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Everything posted by KWL

  1. The House of Musical Traditions is in Takoma Park, Maryland not far the D.C. border north of the city. I think there is a Metro stop nearby which makes it easily accessible from anywhere in the Metro D.C. area. You can check their website or call before going to find out what dulcimers they have in stock. Looks like currently they have five for sale (four used, one new). At least you could try a few to understand differences in sound and playability. Ken "The dulcimer sings a sweet song."
  2. And Bobby is in the southwestern corner of Virginia. I don't know of any current builders with a store in Virginia or any music stores that sell them. There are few shops you walk in to but they are in Arkansas, Indiana, Tennessee, and North Carolina. Some places like Elderly Instruments in Michigan, the House of Musical Traditions in Maryland, and McCabe's Guitar Shop in California usually have a few dulcimers for sale. There are probably others, but I'm just sharing the ones I've visited. Ken "The dulcimer sings a sweet song."
  3. Off hand I don't have any knowledge of this builder. Do have any idea where where the builder lived? It might help us so some research. Ken "The dulcimer sings a sweet song."
  4. The two largest makers of mountain dulcimers in the US are Folkcraft and McSpadden. That said, Folkcraft has two or three people actually involved in the construction of an instrument and McSpadden has a little more (maybe four or five). Blue Lion dulcimers in California and Bear Meadows in New York are a couple of the higher end dulcimer builders currently. Some single person shops are Ron Gibson, Ben Seymour (Kudzu Patch), Bill Berg (Mountain Made), New Traditions dulcimers, June Apple, and others. I am not sure if there are any builders currently working in Texas. Ken "The dulcimer sings a sweet song."
  5. Here is a link to the album Dulcimer Heritage. https://folkways-media.si.edu/docs/folkways/artwork/FLG00087-LP.pdf If you click on the Download Liner Noters LP and scroll through It includes all the music on the album. Baker's March is on side B track 8 and the music for it is on page 36. You can buy the whole album on CD for $16.99 or $9.99 for a download of the album. You can also purchase individual tracks by download. I think it is wonderful that the Smithsonian Institution continues to offer the entire catalog of the Folkways Records. Did I mention that the download is free? Well, it is, but you might consider at least purchasing the track to keep this vital resource alive. Ken "The dulcimer sings a sweet song."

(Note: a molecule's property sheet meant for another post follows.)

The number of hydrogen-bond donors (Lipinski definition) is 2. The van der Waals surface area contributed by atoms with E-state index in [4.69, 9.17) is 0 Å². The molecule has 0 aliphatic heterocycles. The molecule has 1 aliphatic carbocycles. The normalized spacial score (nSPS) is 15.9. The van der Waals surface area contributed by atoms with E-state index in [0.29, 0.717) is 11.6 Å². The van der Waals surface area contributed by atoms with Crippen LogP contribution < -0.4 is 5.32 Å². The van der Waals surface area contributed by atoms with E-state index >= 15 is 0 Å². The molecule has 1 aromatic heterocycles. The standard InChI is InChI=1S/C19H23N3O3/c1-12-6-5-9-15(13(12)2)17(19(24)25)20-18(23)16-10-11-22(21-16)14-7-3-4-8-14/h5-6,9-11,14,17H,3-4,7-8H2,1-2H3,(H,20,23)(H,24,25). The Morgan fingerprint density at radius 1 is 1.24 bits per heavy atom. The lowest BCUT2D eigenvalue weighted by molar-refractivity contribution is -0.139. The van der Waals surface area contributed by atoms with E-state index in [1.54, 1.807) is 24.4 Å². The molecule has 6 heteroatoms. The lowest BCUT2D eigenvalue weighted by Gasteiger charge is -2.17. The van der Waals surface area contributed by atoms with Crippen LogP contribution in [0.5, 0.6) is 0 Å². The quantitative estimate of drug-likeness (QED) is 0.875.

6. The 2023 International Appalachian Dulcimer Day is March 25th. I thought I'd let you know now so you can begin your planning. Have fun with your music and the day. Ken "The dulcimer sings a sweet song."
  7. And here an the instructions for the Music Makers kit for a scissor stand: https://www.harpkit.com/mm5/pdf/Instructions/scisstandkit.pdf Hope these help. Ken "The dulcimer sings a sweet song."
  8. This isn't plan per se, but it does give dimensions and I think you can figure out how to make a stand from it. http://www.oocities.org/whamdiddle/cat12.html Ken "The dulcimer sings a sweet song."
  9. Hi, Sandy. You've placed this in the Classified For Sale section of the forums, so you may not get many replies here. You might send a message to the administrator and ask to have this move to Playing Mountain Dulcimers. Click on "Staff" at the top of the page, You will see Admin with a small box (message) to click on to send a message to the administrator. Having suggested this I'll follow with I've never used a wireless microphone setup on my dulcimer. The two that I have that have built in pickups I plug directly in to an amp. Playing dulcimer in a jam is a real challenge. Good luck to you.
  10. Dave, somehow I missed this post from almost three years ago. Thanks for sharing it. Ken "The dulcimer sings a sweet song."
  11. Noterman is correct. Avoid the Western Maple. It is too soft. A simple test of the wood is to push a small brad into the wood surface. The more resistance offered as you push the brad agains the wood, the harder the wood is. If you can't get Sugar Maple, use the Eastern Maple. Ken "The dulcimer sings a sweet song."
  12. Very nice job, Lee. You did well. Ken "The dulcimer sings a sweet song."